d. Arbitrary Arrest, Detention, or Exile
There were no confirmed reports of arbitrary arrest or detention, although opposition political parties have alleged police harassment of their members. There is no systematic use of detention as a form of nonjudicial punishment. Incommunicado detention is not practiced. The Constitution states that a person must be arraigned in court within 24 hours of arrest, but police do not always meet this deadline for filing charges. The Constitution also sets the maximum duration of detention pending trial at 90 days. However, prisoners in the Albanian Paramilitary case, accused of fomenting an armed uprising against the Government, were held for almost 7 months before their trial began in May. The accused must be informed of his or her legal rights and the reasons for arrest or detention. The accused is entitled to contact a lawyer at the time of arrest and to have a lawyer present during police and court proceedings. The police ignored this provision in their initial interrogations of those accused in the Albanian Paramilitary case. The prisoners claimed they were held incommunicado and mistreated for 3 days before being formally charged and sent to a pretrial detention facility. According to human rights observers and criminal defense attorneys, police often violate the 24-hour requirement and deny immediate access to an attorney. Although the law requires judicial warrants for arrests, police sometimes ignore this provision, and judges issue the warrant only some time after the arrest has taken place.
e. Denial of Fair Public Trial
Constitutionally, the courts are autonomous and independent. Municipal and district courts and the Supreme Court form a three-tier court system. A Constitutional Court deals with matters of constitutional interpretation. Political considerations do not appear to influence most trials, but there was one major exception during the year. The Albanian Paramilitary case, which was tried in Skopje in May and June, was at least in part politically motivated. The prosecution presented substantial evidence that most, if not all, of the 10 defendants had committed firearms and hard currency trading offenses. However, there was some indication that the arrests and prosecution of a Deputy Minister of Defense and a former secretary general of the National Democratic Party (PDP), a party representing ethnic Albanians, may have taken place as a result of political intrigue involving the Government and the PDP, apparently maneuvering over jobs. The prisoners were held for almost 7 months before the trial. During the trial, defense attorneys were not permitted to call several witnesses for the defense or to have independent experts examine the evidence. The court allowed confessions alleged by the defendants to have been coerced to be admitted into evidence. The defendants claimed that they were acting purely in self-defense against the Yugoslav army, and that they had ceased their activities when FYROM's own army was formed over 2 years ago. The defendants were convicted on all counts and sentenced to terms ranging from 5 to 8 years. The case is now on appeal. There is a widespread credible perception that bribery is not uncommon in the courts in FYROM.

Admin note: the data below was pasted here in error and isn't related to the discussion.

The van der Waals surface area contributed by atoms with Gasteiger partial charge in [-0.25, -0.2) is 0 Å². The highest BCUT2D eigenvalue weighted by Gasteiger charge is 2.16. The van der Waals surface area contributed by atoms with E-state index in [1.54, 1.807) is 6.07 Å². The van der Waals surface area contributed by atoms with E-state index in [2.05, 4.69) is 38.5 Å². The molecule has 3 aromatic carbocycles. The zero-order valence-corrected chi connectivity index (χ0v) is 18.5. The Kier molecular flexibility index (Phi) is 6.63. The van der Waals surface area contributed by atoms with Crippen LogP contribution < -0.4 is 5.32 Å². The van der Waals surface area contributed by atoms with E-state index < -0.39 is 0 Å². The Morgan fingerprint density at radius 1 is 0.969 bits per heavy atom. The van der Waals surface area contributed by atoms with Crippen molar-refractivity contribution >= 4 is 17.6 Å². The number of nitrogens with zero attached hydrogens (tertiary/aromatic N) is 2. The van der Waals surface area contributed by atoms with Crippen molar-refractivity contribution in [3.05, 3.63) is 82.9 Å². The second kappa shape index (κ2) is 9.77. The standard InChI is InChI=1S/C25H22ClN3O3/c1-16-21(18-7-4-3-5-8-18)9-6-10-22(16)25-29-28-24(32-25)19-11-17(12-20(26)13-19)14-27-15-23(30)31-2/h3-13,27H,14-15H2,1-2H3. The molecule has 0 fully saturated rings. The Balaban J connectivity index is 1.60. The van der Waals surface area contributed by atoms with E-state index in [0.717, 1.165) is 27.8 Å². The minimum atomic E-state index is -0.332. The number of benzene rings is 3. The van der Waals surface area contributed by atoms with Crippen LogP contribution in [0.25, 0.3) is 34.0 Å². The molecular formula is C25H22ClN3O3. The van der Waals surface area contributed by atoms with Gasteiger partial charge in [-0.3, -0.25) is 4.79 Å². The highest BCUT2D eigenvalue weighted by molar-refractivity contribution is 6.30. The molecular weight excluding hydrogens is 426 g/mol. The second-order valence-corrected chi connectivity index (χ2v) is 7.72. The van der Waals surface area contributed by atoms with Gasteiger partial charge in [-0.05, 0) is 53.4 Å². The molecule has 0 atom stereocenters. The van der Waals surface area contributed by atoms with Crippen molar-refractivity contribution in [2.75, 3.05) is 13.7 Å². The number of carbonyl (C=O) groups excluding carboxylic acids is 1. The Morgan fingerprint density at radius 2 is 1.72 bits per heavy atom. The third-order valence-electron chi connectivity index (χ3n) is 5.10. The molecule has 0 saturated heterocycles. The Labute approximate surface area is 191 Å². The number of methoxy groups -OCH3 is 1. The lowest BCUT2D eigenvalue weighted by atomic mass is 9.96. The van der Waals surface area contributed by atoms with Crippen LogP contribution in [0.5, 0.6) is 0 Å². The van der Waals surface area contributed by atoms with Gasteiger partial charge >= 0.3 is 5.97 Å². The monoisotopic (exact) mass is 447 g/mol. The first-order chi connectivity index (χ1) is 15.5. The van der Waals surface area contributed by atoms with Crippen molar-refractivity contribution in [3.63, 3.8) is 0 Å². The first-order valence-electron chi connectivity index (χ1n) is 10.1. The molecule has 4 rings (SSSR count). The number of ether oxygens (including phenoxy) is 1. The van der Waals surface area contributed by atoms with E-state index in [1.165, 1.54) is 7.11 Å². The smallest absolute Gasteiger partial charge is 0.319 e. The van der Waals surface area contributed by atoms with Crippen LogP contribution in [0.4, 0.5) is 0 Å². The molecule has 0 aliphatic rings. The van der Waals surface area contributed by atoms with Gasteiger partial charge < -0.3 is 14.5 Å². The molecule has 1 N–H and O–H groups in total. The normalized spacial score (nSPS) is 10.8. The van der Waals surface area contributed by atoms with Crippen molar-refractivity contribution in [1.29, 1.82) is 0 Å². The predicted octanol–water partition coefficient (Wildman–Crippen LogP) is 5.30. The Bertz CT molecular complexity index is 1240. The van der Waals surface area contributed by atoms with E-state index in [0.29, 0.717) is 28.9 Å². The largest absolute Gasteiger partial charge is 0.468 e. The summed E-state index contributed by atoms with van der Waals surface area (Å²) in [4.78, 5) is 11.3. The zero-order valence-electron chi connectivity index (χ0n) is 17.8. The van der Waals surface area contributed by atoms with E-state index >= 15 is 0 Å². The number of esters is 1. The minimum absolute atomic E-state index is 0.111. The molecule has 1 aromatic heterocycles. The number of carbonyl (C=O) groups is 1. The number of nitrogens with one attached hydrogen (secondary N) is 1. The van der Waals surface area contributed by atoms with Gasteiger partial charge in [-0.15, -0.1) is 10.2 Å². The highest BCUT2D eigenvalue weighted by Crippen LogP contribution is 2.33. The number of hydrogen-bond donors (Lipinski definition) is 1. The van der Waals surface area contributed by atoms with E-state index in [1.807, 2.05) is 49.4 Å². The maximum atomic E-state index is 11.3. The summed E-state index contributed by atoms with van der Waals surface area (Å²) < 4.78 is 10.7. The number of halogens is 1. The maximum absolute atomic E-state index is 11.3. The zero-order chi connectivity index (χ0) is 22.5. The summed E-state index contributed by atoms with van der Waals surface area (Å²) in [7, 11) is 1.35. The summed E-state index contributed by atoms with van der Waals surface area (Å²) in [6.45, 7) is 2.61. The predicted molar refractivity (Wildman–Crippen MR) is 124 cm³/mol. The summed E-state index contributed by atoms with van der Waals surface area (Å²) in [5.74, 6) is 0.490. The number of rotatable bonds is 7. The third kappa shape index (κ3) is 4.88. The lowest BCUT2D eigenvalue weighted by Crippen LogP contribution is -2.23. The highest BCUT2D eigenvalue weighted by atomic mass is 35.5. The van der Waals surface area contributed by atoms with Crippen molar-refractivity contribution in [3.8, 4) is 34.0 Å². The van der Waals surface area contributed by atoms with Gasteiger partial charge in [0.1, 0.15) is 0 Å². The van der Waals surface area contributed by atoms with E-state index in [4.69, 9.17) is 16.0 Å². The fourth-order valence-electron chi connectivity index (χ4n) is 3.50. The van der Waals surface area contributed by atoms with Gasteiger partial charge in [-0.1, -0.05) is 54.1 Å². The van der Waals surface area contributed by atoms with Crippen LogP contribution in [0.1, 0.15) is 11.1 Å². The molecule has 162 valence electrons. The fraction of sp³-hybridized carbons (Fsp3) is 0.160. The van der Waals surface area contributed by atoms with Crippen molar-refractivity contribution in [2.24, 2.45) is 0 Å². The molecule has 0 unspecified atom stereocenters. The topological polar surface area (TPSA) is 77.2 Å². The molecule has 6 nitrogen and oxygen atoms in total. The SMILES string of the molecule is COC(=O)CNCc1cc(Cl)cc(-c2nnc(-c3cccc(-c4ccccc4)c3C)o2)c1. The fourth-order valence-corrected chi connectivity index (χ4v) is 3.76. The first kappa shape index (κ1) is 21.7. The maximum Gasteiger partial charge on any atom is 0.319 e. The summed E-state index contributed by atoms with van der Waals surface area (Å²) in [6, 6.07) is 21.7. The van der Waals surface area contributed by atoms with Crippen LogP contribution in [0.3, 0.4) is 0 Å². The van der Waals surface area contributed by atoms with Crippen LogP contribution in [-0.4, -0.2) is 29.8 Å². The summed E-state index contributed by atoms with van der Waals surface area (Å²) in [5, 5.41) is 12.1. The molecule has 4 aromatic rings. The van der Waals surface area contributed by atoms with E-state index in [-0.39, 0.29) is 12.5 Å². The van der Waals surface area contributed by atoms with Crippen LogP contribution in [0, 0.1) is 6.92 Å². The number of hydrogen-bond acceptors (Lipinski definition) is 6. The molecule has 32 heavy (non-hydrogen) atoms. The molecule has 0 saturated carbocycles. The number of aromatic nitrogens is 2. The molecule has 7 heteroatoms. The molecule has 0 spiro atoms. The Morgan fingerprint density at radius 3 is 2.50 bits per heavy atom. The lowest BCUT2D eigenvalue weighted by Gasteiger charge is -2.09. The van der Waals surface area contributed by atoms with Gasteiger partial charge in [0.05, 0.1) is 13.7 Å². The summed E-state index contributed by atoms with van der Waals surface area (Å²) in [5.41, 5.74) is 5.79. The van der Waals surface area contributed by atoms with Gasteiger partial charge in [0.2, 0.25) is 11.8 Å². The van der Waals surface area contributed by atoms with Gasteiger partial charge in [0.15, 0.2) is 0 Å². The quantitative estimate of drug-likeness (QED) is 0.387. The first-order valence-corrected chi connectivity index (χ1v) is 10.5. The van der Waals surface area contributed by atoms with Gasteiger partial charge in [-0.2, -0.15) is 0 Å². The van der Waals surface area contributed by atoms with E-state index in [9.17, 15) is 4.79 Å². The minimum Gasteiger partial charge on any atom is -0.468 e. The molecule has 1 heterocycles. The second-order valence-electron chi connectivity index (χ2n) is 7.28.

f. Arbitrary Interference with Privacy, Family, Home, or Correspondence
The Constitution provides for the right to privacy of person, home, and correspondence. Although no instances of abuses were substantiated, officials of the rightwing opposition Internal Macedonian Revolutionary Organization (VMRO) charged that the state security service tapped their telephones
Section 2 Respect for Civil Liberties, Including:
a. Freedom of Speech and Press